How to Successfully Engage Millennials Using Incubation Labs

Posted by Sarah Clark on November 30, 2015


It’s been a long time coming, but 2015 is the year Millennials will officially surpass the Baby Boomers to become the largest living generation. This has far-reaching implications for a range of industries — but none more so than marketing.

More and more brands are asking, “How do we engage with the Millennial generation?” However, few are coming up with a definitive answer.

That’s because Millennials are redefining how they wield their purchasing power. The ways in which they engage with brands and the economy as a whole are very different from how their parents and grandparents did, and that throws a wrench in things. Older generations were eager to meet major life milestones like getting married, buying homes, and having children, but most Millennials are turned off by traditionalism.

Brands that hope to target this generation’s new approach to consumerism must understand what Millennials are truly looking for: novelty, connection, and a way to stand out from the pack. And one of the best ways to get a grasp on these concepts is to get involved with incubation labs.

Millennial Engagement Starts on the Inside

You’re always looking for new ways to surprise and delight your audience. By developing an internal incubation lab, you can experiment with new ideas and develop products and processes that will allow your company to survive and thrive for years to come.

Just last year, Microsoft’s internal incubation lab produced 16 new apps — three of which are just for Android. Similarly, there’s a wave of incubation labs cropping up across Africa, providing entrepreneurs with resources, training, and space to cultivate both their high- and low-tech ideas.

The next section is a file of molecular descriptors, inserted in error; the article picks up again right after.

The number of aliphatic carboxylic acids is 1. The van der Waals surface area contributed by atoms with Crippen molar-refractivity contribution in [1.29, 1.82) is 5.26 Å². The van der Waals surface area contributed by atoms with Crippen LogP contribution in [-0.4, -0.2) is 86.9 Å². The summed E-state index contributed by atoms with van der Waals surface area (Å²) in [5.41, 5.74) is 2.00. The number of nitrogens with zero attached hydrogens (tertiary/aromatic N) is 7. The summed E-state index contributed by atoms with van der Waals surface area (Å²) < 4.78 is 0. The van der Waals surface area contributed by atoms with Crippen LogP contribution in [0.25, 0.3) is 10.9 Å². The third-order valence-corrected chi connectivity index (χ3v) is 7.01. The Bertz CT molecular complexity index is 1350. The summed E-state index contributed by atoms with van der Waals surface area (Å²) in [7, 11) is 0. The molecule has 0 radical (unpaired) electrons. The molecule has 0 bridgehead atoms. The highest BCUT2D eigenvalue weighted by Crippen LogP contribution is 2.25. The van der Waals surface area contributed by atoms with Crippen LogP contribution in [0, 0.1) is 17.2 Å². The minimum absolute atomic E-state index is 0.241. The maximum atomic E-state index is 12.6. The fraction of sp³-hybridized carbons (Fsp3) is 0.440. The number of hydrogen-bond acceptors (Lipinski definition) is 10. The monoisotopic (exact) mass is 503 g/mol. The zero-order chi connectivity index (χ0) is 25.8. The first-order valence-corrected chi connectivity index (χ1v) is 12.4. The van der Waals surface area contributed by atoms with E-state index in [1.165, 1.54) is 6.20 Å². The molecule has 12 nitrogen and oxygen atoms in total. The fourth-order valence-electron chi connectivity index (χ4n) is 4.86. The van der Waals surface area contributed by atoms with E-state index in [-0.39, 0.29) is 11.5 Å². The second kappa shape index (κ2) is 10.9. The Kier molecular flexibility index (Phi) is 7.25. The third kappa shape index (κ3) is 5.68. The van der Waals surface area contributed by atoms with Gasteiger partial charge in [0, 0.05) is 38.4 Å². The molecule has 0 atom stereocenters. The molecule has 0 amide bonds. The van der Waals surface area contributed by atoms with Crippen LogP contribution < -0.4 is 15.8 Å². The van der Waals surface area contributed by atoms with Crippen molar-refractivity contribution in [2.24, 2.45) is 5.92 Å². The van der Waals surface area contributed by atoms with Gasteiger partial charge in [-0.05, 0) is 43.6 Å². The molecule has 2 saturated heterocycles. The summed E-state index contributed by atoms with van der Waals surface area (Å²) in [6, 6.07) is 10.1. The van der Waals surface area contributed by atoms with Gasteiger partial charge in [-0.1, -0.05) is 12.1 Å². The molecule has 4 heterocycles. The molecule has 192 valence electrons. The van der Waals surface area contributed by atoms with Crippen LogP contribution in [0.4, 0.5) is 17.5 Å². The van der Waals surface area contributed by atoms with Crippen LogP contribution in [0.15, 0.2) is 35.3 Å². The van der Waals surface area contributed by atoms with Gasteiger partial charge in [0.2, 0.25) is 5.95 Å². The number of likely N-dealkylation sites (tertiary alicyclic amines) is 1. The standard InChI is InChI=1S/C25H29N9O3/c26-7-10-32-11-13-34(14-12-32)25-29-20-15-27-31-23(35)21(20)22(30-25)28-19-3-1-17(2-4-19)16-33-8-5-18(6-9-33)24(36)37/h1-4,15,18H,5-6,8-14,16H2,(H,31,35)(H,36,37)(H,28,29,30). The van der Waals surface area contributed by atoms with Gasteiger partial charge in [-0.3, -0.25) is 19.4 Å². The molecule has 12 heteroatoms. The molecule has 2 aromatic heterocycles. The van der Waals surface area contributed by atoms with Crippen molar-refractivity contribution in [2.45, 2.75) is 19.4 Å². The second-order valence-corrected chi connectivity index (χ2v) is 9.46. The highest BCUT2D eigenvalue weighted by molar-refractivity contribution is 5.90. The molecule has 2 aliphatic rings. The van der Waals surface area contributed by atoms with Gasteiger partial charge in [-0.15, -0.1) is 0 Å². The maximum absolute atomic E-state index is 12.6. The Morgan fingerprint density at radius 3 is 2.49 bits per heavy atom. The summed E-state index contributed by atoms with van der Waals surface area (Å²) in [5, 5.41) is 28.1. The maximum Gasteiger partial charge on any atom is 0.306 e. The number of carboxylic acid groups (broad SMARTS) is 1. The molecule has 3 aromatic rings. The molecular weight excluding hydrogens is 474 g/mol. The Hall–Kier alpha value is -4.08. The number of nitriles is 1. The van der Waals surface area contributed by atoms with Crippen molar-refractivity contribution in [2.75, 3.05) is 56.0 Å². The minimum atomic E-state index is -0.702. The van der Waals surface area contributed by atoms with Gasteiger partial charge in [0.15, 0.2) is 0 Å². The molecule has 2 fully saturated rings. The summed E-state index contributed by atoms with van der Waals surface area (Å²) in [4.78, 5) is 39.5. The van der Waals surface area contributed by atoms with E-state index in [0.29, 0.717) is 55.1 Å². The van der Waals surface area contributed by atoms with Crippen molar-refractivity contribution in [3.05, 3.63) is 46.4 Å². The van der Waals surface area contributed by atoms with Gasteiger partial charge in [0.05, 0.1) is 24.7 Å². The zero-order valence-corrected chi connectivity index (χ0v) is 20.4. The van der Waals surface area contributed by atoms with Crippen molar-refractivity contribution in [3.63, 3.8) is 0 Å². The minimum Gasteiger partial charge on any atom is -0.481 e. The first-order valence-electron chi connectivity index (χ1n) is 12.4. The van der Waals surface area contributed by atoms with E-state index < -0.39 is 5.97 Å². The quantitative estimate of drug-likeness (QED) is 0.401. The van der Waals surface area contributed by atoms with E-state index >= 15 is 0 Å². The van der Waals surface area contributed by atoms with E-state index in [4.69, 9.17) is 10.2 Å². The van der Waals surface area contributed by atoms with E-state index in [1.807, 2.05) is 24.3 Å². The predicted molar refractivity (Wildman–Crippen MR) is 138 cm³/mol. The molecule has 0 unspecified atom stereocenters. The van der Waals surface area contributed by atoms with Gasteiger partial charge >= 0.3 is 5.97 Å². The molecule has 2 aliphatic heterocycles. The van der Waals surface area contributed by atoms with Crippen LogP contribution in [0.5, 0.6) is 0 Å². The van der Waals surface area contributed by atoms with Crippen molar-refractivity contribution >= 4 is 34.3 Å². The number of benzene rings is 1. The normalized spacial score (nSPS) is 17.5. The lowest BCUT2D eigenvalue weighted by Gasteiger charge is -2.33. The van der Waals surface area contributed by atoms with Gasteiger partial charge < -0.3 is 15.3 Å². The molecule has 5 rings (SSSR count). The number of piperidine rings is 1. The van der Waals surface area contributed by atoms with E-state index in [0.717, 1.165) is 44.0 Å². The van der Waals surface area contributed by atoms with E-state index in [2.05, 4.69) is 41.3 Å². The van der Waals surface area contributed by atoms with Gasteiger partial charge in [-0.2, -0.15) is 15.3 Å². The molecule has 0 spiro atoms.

If you play your cards right, building an internal incubation lab can result in truly groundbreaking ideas. By getting involved on the ground floor, you’ll be positioned to sow the seeds of innovation, contribute to the growth of the economy, advance the entrepreneurial space, and engage your audiences.

You can start by leveraging your Millennial workers with task force groups, advisory councils, etc. Eighty-eight percent of Millennials prefer collaborative work cultures to competitive ones, so they’ll appreciate the incubation lab process. And by investing your time in understanding and engaging internal Millennials, you’ll better understand those on the outside, too.

Millennial consumers also want to feel as though their opinions matter to companies. In fact, 40 percent of Millennials report a desire to “co-create” with companies — which can come to fruition if you earmark some of your profits for supporting innovation and positive change in the form of incubation labs.

Jump-Starting Your Involvement

Despite the benefits, many companies don’t get involved in incubation labs simply because they don’t know where to start.

One possibility is to look to entrepreneurs for support, and another is to get involved with other incubation labs. While both can yield decent results, I recommend starting one internally to really capitalize on the rich vein of benefits incubation labs have to offer. You can use your internal incubation lab to test new products and creative communications on real consumers.

For example, the publishing house Houghton Mifflin Harcourt recently launched an internal incubation lab in Boston. The company’s developers plan to test new technologies to increase its “market-leading content.”

One of the largest U.S. power generators, Exelon, is also testing the incubation waters. “We started a methodology to programmatically capture the great ideas from our 29,000 employees, vet those ideas, figure out how they should be funded, and create intrapreneurs that way,” said Mike Smith, vice president Constellation Technology Ventures at Exelon.

Where to Start

You'll first need to attract members of your target audience — whether that’s middle-aged moms, Millennials, or preschoolers — to fill up your spaces. Then, begin engaging with them, making sure to keep their personal preferences in mind. For instance, Millennials love fast-paced, new technology, but they’re still heavily drawn to analogue experiences: books, jewelry, crafts, and other real-world objects.

Getting involved with incubation labs is, in a sense, an unorthodox way of engaging with Millennials. Start small, try this idea yourself, and see where it leads. By flinging your incubator’s doors wide open, you’ll have the greatest chance of uncovering a gold mine of innovation.

Topics: Innovation, Insights